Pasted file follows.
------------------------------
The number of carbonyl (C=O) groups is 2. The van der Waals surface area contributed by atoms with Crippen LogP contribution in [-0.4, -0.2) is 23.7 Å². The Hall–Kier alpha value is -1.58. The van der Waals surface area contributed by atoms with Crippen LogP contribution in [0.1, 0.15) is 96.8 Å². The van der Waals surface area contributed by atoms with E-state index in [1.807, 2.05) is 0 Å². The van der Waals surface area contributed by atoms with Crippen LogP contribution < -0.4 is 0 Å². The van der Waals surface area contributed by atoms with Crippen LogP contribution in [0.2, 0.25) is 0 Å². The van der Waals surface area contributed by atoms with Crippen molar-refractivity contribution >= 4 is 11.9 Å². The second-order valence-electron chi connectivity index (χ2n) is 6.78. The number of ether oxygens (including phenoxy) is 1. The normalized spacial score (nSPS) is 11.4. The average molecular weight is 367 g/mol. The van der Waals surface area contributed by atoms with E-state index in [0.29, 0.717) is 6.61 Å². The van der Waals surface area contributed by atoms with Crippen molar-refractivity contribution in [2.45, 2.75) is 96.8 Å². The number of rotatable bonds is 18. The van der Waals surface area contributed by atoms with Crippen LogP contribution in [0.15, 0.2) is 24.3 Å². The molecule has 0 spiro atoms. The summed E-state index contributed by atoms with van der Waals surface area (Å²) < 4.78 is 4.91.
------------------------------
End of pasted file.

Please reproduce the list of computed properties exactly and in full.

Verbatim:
The number of carbonyl (C=O) groups is 2. The van der Waals surface area contributed by atoms with Crippen LogP contribution in [-0.4, -0.2) is 23.7 Å². The Hall–Kier alpha value is -1.58. The van der Waals surface area contributed by atoms with Crippen LogP contribution in [0.1, 0.15) is 96.8 Å². The van der Waals surface area contributed by atoms with E-state index in [1.807, 2.05) is 0 Å². The van der Waals surface area contributed by atoms with Crippen LogP contribution < -0.4 is 0 Å². The van der Waals surface area contributed by atoms with Crippen LogP contribution in [0.2, 0.25) is 0 Å². The van der Waals surface area contributed by atoms with Crippen molar-refractivity contribution >= 4 is 11.9 Å². The second-order valence-electron chi connectivity index (χ2n) is 6.78. The number of ether oxygens (including phenoxy) is 1. The normalized spacial score (nSPS) is 11.4. The average molecular weight is 367 g/mol. The van der Waals surface area contributed by atoms with E-state index in [0.29, 0.717) is 6.61 Å². The van der Waals surface area contributed by atoms with Crippen molar-refractivity contribution in [2.45, 2.75) is 96.8 Å². The number of rotatable bonds is 18. The van der Waals surface area contributed by atoms with Crippen LogP contribution in [0.15, 0.2) is 24.3 Å². The molecule has 0 spiro atoms. The summed E-state index contributed by atoms with van der Waals surface area (Å²) < 4.78 is 4.91.